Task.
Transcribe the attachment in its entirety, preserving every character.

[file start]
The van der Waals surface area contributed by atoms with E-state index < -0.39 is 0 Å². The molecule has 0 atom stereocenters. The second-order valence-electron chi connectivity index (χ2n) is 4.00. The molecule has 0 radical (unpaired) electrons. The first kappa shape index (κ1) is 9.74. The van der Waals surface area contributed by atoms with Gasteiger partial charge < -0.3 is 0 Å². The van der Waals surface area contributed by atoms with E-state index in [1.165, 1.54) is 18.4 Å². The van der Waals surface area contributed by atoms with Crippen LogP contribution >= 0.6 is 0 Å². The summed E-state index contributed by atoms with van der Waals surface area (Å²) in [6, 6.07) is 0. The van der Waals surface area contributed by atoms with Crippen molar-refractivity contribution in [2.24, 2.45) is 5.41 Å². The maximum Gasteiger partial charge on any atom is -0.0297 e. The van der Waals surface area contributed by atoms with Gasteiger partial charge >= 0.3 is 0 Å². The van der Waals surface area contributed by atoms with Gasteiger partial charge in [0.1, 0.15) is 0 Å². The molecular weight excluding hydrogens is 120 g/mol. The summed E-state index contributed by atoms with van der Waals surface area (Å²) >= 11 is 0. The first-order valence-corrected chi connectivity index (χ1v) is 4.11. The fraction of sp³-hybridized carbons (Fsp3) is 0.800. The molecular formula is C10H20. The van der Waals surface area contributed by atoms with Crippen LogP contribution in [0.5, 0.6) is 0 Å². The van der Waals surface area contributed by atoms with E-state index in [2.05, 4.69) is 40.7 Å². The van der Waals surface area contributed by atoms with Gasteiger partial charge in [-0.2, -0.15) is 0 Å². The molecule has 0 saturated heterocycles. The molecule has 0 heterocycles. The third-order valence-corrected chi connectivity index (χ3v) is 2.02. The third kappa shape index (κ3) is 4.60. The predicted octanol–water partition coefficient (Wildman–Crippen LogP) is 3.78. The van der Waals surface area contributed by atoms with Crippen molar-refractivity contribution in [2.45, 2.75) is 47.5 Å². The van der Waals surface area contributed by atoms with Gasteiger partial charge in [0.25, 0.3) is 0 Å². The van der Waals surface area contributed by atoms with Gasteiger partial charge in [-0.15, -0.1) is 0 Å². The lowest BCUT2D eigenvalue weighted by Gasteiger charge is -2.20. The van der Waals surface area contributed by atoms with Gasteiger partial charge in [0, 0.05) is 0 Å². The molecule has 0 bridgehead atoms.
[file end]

The van der Waals surface area contributed by atoms with E-state index < -0.39 is 0 Å². The molecule has 0 atom stereocenters. The second-order valence-electron chi connectivity index (χ2n) is 4.00. The molecule has 0 radical (unpaired) electrons. The first kappa shape index (κ1) is 9.74. The van der Waals surface area contributed by atoms with Gasteiger partial charge < -0.3 is 0 Å². The van der Waals surface area contributed by atoms with E-state index in [1.165, 1.54) is 18.4 Å². The van der Waals surface area contributed by atoms with Crippen LogP contribution >= 0.6 is 0 Å². The summed E-state index contributed by atoms with van der Waals surface area (Å²) in [6, 6.07) is 0. The van der Waals surface area contributed by atoms with Crippen molar-refractivity contribution in [2.24, 2.45) is 5.41 Å². The maximum Gasteiger partial charge on any atom is -0.0297 e. The van der Waals surface area contributed by atoms with Gasteiger partial charge >= 0.3 is 0 Å². The van der Waals surface area contributed by atoms with Gasteiger partial charge in [0.1, 0.15) is 0 Å². The molecular weight excluding hydrogens is 120 g/mol. The summed E-state index contributed by atoms with van der Waals surface area (Å²) >= 11 is 0. The first-order valence-corrected chi connectivity index (χ1v) is 4.11. The fraction of sp³-hybridized carbons (Fsp3) is 0.800. The molecular formula is C10H20. The van der Waals surface area contributed by atoms with Crippen LogP contribution in [0.5, 0.6) is 0 Å². The van der Waals surface area contributed by atoms with E-state index in [2.05, 4.69) is 40.7 Å². The van der Waals surface area contributed by atoms with Gasteiger partial charge in [-0.2, -0.15) is 0 Å². The molecule has 0 saturated heterocycles. The molecule has 0 heterocycles. The third-order valence-corrected chi connectivity index (χ3v) is 2.02. The third kappa shape index (κ3) is 4.60. The predicted octanol–water partition coefficient (Wildman–Crippen LogP) is 3.78. The van der Waals surface area contributed by atoms with Crippen molar-refractivity contribution in [2.45, 2.75) is 47.5 Å². The van der Waals surface area contributed by atoms with Gasteiger partial charge in [0.25, 0.3) is 0 Å². The van der Waals surface area contributed by atoms with Gasteiger partial charge in [-0.15, -0.1) is 0 Å². The lowest BCUT2D eigenvalue weighted by Gasteiger charge is -2.20. The van der Waals surface area contributed by atoms with Gasteiger partial charge in [0, 0.05) is 0 Å². The molecule has 0 bridgehead atoms.